When I started on the book itself, I put these scenes into some kind of order as the first chapter, to introduce the characters and these seemingly disparate themes to the reader (this is my usual practice).

        From then on, it’s a case of developing each of these parallel threads to see where they lead me, while all the time thinking about what kind of end game would suit all of them, and how these themes could somehow be connected.

        When an idea for the end dawns on me… I write it. – Though as it turned out, in ‘Disrespected’, another continuing theme developed, following my unexpectedly (to me) deciding to have a character murdered for surprise effect, which determined having yet another conclusion followed by another surprise twist in the tail.

        1. Alex
          Alex

          Interesting to hear how it works for you specifically. You have definitely found the process that works best for you; a mixture between planning and going with your gut. Good writing, Chris!

  2. Chris

    Your writing prompt… Something sprang immediately into my cruel and devious mind for the first scenario: 
    Cecile has been travelling the entire world in search for her biological father, only to in the end discover that he works at the post office in her village.

    * * * 

    Still dozy from the drugs, Cecile turned to look at the smiling doctor.

    “I’ve some good news for you, Cecile…” He began, “We’ve found a matching donor.”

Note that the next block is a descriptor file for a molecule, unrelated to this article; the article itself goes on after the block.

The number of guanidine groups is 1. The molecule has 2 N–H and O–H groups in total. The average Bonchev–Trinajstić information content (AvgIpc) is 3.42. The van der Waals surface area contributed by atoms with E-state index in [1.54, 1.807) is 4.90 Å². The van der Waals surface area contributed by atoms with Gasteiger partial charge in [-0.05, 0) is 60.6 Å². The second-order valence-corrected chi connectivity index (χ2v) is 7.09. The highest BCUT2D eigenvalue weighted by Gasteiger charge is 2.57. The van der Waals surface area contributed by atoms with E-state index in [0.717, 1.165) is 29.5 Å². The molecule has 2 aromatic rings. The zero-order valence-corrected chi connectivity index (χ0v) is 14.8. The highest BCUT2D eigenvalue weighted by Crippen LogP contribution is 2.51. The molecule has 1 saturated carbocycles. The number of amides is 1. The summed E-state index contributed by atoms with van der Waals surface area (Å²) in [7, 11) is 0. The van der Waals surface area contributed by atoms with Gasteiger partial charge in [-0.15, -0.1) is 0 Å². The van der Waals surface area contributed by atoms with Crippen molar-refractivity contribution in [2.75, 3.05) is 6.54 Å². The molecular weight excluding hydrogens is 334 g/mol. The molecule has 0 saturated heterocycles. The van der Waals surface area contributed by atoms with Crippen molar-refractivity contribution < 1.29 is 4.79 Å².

She smiled thinly, “Really?… A good match?”

    The doctor nodded, “Very good, my dear… A close family member has come forward.” He could see the surprise on her face.

    “But I’ve got no living family… at least, none I’m aware of.” She explained. “The only unknown quantity was my biological father… but I’ve been trying to find him all my adult life, to no avail.” She shrugged, “He clearly doesn’t want to be found… If he’s even still alive…” She stopped mid sentence, puzzled by the expression on her consultant’s face.

    “Following the appeals, your father has come forward and has tested positive… We’re scheduling the operations for later in the week, so you need to get some rest.” He smiled, “Try to get some sleep.”

    As the surgeon walked away, Cecile realised that sleep was the last thing she’d be able to get. She had too much buzzing around in her head. She reached for the TV remote and turned the set on to catch the evening news broadcast.

    A sombre looking reporter appeared, in front of a backdrop of carnage and the flashing lights of emergency services vehicles.

    “Police and firefighters say there is little hope of any survivors of this afternoon’s bombing atrocity. As yet, no motives are known, and no terrorist organisation has claimed responsibility. This is the third Post Office bombing this year. It’s suspected that the same organisation are behind all of them… This is Michael Thompson, BBC News, Dorset.”

    Cecile frowned as the screen returned to the newscaster in the studio. There was something about the scene that looked eerily familiar. Out of the corner of her eye, she could see the consultant hurrying towards her with a serious look on his face.

  3. Pamela DG

    Cecile walked to the Post Office in her hometown. Her journey had led to this. All the spit in all the DNA samples in the world led her back to the five square blocks of her childhood. She remembered walking up the steps to post her first letter; the postman was serious as he carefully weighed the one-page letter knowing just how important this letter to Santa Claus was to the six-year-old. He carefully affixed the stamp with extra care. “You know Santa keeps track of how neat everything is in his letters,” he had said with a kind twinkle in his eye.